Behind the headline

The headline:

A global survey has found that one in every six Kiwis ran out of money for food in 2011-12 – more than in all except eight other developed nations.

Sounds shocking.

The shock finding contrasts with other data in an annual survey by the Paris-based OECD that put New Zealand near the top of the 34 developed countries on social indicators such as people’s perceived health status and employment rates, and above average on relative .

So on most indicators doing well, so let’s do a shock headline on the one indicator that isn’t, which is based on three year old data.

The NZ figure matches Statistics NZ’s annual household economic survey which asks people if they have not enough, just enough, enough or more than enough money to meet “everyday needs for such things as accommodation, food, clothing and other necessities”. Those who said “not enough” rose from 16.2 per cent in 2007 to 18.5 per cent in 2010, but fell to 17.6 per cent in 2011, 16.6 per cent in 2012 and 14 per cent last year.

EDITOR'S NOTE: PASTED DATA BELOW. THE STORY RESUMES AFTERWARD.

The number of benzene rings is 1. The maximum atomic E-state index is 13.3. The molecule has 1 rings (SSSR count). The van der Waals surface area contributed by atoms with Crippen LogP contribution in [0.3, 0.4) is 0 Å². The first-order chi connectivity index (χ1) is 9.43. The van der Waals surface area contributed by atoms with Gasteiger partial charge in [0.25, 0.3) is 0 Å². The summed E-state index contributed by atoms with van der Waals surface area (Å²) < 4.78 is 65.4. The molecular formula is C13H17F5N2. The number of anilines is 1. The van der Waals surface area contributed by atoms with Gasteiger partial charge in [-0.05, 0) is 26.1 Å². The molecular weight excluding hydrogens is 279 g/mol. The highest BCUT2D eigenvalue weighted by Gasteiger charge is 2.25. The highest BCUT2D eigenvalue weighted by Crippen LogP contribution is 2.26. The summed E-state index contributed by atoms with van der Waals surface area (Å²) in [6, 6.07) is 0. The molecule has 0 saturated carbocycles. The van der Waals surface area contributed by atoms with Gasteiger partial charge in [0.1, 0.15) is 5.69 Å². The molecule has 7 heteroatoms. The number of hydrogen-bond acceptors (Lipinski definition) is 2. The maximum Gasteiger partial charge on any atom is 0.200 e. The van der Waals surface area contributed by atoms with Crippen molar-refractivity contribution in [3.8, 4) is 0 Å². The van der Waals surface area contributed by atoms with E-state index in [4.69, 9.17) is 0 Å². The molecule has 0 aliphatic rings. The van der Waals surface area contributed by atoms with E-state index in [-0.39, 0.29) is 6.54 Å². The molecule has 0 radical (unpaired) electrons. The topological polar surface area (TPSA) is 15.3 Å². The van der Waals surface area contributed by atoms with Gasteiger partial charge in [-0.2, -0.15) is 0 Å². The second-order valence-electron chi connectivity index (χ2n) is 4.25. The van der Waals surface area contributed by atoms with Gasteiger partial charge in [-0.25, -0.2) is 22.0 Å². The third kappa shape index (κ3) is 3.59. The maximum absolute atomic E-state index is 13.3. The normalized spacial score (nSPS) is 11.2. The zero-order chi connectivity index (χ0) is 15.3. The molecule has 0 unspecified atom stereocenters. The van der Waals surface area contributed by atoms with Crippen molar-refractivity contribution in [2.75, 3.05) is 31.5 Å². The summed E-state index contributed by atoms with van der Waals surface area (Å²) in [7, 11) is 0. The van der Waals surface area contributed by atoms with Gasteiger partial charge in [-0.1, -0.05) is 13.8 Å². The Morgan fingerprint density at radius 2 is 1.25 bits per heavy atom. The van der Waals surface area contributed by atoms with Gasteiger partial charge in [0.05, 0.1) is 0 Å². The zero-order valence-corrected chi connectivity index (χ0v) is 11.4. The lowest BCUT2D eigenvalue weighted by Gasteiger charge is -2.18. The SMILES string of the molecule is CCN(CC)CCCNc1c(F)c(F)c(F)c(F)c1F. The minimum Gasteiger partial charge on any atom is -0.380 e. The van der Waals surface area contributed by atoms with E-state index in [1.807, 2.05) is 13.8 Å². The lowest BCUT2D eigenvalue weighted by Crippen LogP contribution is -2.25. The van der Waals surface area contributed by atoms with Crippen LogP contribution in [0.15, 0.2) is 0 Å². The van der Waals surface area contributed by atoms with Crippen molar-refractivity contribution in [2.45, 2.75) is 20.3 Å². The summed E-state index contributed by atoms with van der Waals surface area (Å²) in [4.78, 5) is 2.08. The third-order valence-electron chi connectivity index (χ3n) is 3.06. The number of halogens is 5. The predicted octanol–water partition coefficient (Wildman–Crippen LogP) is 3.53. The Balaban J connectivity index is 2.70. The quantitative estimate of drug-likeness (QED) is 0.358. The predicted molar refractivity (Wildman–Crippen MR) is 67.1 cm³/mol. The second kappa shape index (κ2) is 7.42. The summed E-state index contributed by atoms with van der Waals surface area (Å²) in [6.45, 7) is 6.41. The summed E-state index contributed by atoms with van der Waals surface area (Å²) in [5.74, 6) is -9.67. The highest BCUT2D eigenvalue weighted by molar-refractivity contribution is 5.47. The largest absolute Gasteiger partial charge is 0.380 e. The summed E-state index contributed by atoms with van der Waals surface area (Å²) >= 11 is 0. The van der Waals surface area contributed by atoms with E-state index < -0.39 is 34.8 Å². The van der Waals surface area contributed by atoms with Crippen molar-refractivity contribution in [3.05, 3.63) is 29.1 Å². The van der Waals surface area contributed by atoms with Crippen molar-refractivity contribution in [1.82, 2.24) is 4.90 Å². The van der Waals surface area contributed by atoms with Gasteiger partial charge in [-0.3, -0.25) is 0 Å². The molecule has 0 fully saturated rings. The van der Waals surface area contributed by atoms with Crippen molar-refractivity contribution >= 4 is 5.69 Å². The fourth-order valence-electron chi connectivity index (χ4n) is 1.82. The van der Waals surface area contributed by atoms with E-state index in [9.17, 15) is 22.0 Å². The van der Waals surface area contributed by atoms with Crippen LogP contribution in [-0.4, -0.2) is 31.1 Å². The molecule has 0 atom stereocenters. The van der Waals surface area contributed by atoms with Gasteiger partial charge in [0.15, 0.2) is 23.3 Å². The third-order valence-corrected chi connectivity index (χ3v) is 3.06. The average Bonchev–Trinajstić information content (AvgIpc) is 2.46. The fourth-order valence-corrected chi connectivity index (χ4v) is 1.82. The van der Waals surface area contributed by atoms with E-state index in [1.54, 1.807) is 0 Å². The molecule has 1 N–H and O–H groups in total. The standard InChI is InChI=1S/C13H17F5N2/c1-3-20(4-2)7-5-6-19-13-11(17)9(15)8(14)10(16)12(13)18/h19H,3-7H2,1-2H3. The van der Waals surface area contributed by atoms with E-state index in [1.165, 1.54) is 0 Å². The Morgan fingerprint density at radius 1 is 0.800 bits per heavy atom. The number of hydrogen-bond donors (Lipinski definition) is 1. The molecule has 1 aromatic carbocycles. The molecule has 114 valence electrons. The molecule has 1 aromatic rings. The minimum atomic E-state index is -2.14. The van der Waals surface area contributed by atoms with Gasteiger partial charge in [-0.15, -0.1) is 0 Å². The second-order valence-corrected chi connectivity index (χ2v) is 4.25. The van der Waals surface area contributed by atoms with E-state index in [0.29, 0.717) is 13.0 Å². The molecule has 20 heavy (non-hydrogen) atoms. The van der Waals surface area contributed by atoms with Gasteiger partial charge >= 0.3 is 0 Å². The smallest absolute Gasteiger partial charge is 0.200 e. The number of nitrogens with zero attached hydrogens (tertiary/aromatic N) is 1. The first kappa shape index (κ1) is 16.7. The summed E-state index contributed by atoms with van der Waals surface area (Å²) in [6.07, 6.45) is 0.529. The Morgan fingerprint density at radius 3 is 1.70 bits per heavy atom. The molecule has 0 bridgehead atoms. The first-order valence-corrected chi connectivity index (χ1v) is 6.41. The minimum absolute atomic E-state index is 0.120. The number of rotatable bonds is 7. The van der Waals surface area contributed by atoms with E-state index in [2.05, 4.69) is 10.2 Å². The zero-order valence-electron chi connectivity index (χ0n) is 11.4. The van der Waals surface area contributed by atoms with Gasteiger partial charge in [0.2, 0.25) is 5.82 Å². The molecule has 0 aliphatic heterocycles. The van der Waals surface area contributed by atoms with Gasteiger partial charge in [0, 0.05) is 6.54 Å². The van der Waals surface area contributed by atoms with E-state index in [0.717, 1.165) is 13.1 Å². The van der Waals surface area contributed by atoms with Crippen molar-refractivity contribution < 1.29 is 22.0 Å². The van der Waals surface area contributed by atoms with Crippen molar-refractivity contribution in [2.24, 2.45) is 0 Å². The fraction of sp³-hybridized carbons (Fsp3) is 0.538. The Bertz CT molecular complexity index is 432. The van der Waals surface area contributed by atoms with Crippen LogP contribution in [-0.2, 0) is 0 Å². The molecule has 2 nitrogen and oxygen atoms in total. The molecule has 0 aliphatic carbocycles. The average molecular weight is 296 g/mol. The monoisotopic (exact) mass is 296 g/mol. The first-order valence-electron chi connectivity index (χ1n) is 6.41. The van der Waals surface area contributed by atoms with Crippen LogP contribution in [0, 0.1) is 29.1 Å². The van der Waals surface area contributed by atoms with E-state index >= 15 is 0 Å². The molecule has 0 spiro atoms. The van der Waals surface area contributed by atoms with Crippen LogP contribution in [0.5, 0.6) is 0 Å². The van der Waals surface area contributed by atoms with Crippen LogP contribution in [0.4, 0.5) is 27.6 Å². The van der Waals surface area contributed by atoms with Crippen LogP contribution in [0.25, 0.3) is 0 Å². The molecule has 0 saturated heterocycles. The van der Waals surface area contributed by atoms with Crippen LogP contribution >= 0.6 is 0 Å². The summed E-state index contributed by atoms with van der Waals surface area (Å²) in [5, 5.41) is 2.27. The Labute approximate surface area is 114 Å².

So the real headline should be fewer families unable to make ends meet than in 2007!

Here’s some other stats from OECD survey:

  • NZ 2nd highest in OECD for percentage of welfare going to low income families
  • Between 2007 and 2010 NZ richest 10% of households had higher drop in disposable income than the poorest 10%
  • NZ has 8th highest employment rate
  • Gini coefficient which measures income inequality declines from 2007 to 2010
  • NZ relative poverty rate declines from 2007 to 2010
  • NZ 2nd highest for adults in good health and highest in world for adults with low income
  • NZ 11th highest for overall life satisfaction
  • NZ 5th highest for confidence in government

This is not to say that things are not tough for some families. But if you read the overall OECD report, NZ is better than most other developed countries. And fewer people in 2013 than in 2007 are unable to make ends meet.

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